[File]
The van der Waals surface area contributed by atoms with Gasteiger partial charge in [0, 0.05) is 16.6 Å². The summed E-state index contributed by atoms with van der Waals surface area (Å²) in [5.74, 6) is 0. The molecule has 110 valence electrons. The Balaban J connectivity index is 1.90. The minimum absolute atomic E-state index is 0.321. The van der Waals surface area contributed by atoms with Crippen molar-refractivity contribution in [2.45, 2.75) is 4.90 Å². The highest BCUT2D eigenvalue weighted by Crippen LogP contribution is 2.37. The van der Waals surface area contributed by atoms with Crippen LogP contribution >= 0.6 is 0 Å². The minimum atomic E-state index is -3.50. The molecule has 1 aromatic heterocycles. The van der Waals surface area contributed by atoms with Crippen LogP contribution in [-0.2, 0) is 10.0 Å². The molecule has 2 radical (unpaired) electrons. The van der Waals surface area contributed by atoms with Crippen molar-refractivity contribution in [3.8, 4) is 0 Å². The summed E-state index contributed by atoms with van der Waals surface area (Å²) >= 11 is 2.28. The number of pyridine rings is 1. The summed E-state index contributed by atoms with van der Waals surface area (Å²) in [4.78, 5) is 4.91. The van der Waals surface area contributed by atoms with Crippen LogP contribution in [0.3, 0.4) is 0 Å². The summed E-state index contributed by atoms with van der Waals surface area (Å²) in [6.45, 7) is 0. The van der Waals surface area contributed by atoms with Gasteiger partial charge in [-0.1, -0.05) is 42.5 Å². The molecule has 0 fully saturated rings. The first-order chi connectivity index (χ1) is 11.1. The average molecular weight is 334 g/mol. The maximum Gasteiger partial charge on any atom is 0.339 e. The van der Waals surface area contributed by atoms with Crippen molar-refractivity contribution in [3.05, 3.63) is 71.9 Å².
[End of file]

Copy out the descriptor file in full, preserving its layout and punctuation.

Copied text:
The van der Waals surface area contributed by atoms with Gasteiger partial charge in [0, 0.05) is 16.6 Å². The summed E-state index contributed by atoms with van der Waals surface area (Å²) in [5.74, 6) is 0. The molecule has 110 valence electrons. The Balaban J connectivity index is 1.90. The minimum absolute atomic E-state index is 0.321. The van der Waals surface area contributed by atoms with Crippen molar-refractivity contribution in [2.45, 2.75) is 4.90 Å². The highest BCUT2D eigenvalue weighted by Crippen LogP contribution is 2.37. The van der Waals surface area contributed by atoms with Crippen LogP contribution >= 0.6 is 0 Å². The minimum atomic E-state index is -3.50. The molecule has 1 aromatic heterocycles. The van der Waals surface area contributed by atoms with Crippen LogP contribution in [-0.2, 0) is 10.0 Å². The molecule has 2 radical (unpaired) electrons. The van der Waals surface area contributed by atoms with Crippen molar-refractivity contribution in [3.8, 4) is 0 Å². The summed E-state index contributed by atoms with van der Waals surface area (Å²) >= 11 is 2.28. The number of pyridine rings is 1. The summed E-state index contributed by atoms with van der Waals surface area (Å²) in [4.78, 5) is 4.91. The van der Waals surface area contributed by atoms with Crippen LogP contribution in [0.3, 0.4) is 0 Å². The summed E-state index contributed by atoms with van der Waals surface area (Å²) in [6.45, 7) is 0. The van der Waals surface area contributed by atoms with Gasteiger partial charge in [-0.1, -0.05) is 42.5 Å². The molecule has 0 fully saturated rings. The first-order chi connectivity index (χ1) is 11.1. The average molecular weight is 334 g/mol. The maximum Gasteiger partial charge on any atom is 0.339 e. The van der Waals surface area contributed by atoms with Crippen molar-refractivity contribution in [3.05, 3.63) is 71.9 Å².